Music – 1980s

Bangles, The

In 1981, a folk-rock singer named Susanna Hoffs rang up a couple of garage-rocking sisters, from Northridge on the northern rim of the San Fernando Valley, called Debbi and Vicki Peterson. The Peterson girls had placed an ad in a Los Angeles newspaper called The Recycler (the paper of choice if you were in the market for(...)

Barracudas, The

Despite a cheerfully self-deprecating stance, London's Barracudas offered quite an enjoyable sentimental journey through assorted American traditions on Drop Out. Some tunes plunged headlong into dense, ringing folk-rock - see Violent Times or I Saw My Death in a Dream Last Night for an update of The Byrds on a gloomy day. Surf tunes like Summer Fun and His Last Summer tried a little too hard(...)

Bauhaus

Bauhaus were the founding fathers of Goth-rock, creating a minimalist, gloomy style of post-punk, driven by jagged guitars and cold, metallic synthesizers. Throughout their brief career, the band explored all the variations on their bleak musical ideas, adding elements of glam rock, experimental electronic rock, funk and heavy metal. While their following has never really expanded beyond(...)

BB Steal

Craig Csongrady Vocals, guitar Kevin Pratt Guitar, vocals Warren Mason Guitar Peter Waterank Bass Peter Heckenberg Drums Richard Grant Bass Craig Rosevear Drums

Beargarden

As Virgin Records' first Australian signing, Beargarden were briefly big big news. Their first single, Finer Things, was released in 1984 and promoted via mega tours supporting Culture Club, Simple Minds and other heavyweights. But amidst criticisms of being a haircut band with no real talent, something began to wilt and die in Beargarden. All three(...)

Beastie Boys, The

Coming from white, middle-class, Jewish families, New York rappers Adam "Ad Rock" Horovitz, Mike "Mike D" Diamond and Adam "MCA" Yauch were always going to be outsiders in a genre that was rooted in the experience of life in the black ghettoes. March 1987 saw the debut album from the Beastie Boys. Licensed To Ill was originally(...)

Beat, The (UK)

Ska revivalists The Beat were formed in Handsworth (a racially mixed area of Birmingham immortalised by reggae band Steel Pulse with their Handsworth Revolution album) in 1978 in the aftermath of punk. Early pub gigs garnered a devoted following, but also a reputation for privileging musicianship over soul. This was remedied by the recruitment of black(...)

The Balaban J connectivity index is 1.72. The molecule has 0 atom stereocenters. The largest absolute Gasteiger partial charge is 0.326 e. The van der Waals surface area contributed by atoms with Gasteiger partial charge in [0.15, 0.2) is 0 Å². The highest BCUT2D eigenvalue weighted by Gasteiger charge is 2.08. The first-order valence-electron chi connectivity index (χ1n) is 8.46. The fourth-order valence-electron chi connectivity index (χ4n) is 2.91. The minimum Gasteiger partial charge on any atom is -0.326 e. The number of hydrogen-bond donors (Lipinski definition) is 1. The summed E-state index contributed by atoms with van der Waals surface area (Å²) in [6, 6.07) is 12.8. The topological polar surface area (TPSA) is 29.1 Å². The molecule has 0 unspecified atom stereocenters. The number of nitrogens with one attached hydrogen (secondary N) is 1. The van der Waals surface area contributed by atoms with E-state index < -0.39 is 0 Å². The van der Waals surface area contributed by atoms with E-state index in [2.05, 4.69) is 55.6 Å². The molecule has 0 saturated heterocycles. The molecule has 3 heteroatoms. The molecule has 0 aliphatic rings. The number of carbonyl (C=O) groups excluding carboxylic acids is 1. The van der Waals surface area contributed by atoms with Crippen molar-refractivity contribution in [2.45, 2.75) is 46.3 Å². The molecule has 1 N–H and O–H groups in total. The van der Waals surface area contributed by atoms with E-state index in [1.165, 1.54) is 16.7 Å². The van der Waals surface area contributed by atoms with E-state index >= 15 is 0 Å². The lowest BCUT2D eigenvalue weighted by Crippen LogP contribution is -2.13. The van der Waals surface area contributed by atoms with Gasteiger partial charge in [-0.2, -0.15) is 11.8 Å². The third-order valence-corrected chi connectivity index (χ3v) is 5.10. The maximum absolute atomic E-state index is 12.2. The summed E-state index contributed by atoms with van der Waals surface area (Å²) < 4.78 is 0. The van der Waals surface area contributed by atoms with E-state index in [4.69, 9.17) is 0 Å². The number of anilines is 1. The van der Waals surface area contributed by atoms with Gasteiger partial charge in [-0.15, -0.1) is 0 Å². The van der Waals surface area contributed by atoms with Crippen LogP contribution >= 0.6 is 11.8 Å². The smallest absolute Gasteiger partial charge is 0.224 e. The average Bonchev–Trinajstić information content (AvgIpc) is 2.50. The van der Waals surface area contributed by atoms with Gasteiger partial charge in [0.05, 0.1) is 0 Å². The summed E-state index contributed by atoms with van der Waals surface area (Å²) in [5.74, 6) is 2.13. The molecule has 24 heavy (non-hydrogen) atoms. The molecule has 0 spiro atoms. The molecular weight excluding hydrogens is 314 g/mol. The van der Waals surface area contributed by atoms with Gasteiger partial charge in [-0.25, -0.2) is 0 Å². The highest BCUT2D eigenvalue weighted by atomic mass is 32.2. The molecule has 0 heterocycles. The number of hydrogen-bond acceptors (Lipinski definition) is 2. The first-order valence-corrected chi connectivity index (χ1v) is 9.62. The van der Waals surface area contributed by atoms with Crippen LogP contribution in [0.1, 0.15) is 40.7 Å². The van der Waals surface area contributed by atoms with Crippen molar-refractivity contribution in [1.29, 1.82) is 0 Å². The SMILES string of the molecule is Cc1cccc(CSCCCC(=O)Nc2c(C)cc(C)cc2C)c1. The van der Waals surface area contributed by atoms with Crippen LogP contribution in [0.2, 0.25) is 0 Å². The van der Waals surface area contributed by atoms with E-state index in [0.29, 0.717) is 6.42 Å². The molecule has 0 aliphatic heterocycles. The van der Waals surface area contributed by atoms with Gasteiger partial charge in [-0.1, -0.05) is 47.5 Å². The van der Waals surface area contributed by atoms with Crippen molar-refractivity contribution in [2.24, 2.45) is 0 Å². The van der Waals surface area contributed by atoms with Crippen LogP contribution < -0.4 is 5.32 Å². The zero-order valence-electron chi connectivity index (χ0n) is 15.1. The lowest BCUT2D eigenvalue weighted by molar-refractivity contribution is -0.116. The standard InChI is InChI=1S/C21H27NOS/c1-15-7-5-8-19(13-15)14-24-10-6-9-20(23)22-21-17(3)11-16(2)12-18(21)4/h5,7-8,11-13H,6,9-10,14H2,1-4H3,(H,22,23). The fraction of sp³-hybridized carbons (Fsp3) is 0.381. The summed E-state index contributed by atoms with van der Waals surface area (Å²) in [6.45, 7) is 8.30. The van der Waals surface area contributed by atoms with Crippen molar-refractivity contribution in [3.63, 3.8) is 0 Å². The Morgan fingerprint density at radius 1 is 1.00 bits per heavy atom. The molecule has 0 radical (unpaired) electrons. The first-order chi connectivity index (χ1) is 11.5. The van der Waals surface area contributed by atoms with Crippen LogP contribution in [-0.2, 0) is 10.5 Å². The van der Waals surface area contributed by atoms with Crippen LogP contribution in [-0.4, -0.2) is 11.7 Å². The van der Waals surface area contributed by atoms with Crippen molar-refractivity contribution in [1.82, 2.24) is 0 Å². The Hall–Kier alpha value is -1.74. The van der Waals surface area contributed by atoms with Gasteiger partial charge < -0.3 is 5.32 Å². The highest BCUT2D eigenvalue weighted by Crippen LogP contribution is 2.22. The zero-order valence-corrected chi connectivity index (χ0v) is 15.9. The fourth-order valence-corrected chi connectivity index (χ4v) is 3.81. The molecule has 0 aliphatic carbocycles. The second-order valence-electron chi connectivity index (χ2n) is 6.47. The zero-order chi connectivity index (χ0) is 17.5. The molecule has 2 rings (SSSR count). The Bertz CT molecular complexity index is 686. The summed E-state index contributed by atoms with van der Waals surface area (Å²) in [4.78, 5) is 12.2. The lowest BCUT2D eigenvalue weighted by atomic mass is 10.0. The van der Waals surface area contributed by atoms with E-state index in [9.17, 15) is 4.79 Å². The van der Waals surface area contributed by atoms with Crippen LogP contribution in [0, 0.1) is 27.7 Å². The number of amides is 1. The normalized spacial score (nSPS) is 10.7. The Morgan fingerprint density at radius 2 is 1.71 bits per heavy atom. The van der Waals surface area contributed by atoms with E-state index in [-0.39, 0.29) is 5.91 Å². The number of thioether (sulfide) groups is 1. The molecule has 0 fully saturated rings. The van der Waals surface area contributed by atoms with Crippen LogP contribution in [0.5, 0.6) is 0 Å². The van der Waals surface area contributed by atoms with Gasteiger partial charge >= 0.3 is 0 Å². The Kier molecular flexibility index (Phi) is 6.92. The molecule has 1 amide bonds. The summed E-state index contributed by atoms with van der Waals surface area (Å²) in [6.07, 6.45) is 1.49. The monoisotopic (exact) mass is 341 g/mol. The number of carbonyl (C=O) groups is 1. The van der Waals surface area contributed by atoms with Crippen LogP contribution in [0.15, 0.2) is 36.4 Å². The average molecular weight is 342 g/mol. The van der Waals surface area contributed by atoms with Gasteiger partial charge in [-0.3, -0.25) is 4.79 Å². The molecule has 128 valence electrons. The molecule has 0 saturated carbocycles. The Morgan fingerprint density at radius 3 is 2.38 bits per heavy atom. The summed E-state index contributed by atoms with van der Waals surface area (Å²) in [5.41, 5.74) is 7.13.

Beautiful South, The

The brainchild of former Housemartins Paul Heaton and Dave Hemmingway, The Beautiful South smuggled political lyrics into jaunty, singalong tunes and acerbic commentary on domestic violence and emotional angst into the charts wrapped in pop-friendly melodies delivered by the trio of complimentary voices - Heaton, Rotheray and Corrigan - which was to become their trademark.(...)

Belle Stars, The

London's Belle Stars came together in 1981 from the ashes of 2 Tone act, The Bodysnatchers, when it was Rhoda Dakar, not Jennie McKeown fronting the band. They couldn't really play, but they had a single - a hit single - called Let's Do Rock Steady. It was ska beat, they were all girls. Rhoda left and the Snatchers turned into the Stars.(...)

Bette Bright & The Illuminations

Criminally underused in Deaf School, Bette Bright blossomed into an exciting performer on Rhythm Breaks The Ice, thanks partly to the help of clever friends. The album was produced by fellow DS graduate Clive Langer and his partner, Alan Winstanley, the team behind the phenomenal early success of Madness. Bright further intertwined the family trees by marrying that(...)

Big Audio Dynamite

Big Audio Dynamite were formed in London in 1984 by ex-Clash guitarist Mick Jones, who was still under contract with CBS. He recruited Dan Donovan, Leo Williams, Greg Roberts and film-maker (and non-musician) Don Letts. Although their 1985 debut single The Bottom Line soon became a favourite it narrowly missed out on a chart placing. The follow-up(...)

Big Bam Boo

This duo formed in the UK with Brit Simon Tedd and Canadian 'Shark'. They had minor hits for MCA with Shooting From My Heart and Fell Off A Mountain in 1989. Shooting From My Heart also made it to #17 in the American AOR charts. Simon Tedd was a graduate of the Pub Rock circuit, where he played in a combo(...)

Big Black

Chicago's noise autocrats Big Black were always a contrary outfit. The three-piece of Steve Albini (guitar, vocals), Santiago Durango (guitarist) and Dave Riley (bass) split up after four years - following the release of their second album, Songs About Fucking (1987) - for fear of becoming a parody of themselves. While Songs was their most accomplished record, their full-length(...)

Big Country

Scottish band Big Country - with their big guitars and heroic, anthemic rock - were the polar opposite of the predominant synthesizer groups of the 1980s. Guitarist and Dunfermline lad Stuart Adamson - the unsung hero and sound shaper of The Skids -survived that band's miserable end to form a down-to-earth rock quartet unhampered by grandiose artistic(...)

Big Pig

Although technically an Australian group, Big Pig began in London around 1985. Lead singer Sherine had a dark alto that complemented the often depressing tone of the bands' songs. But vocals weren't the half of Big Pig - The instrumentation was keyboards, harmonica and drums - LOTS of drums (played by three out of seven members).(...)

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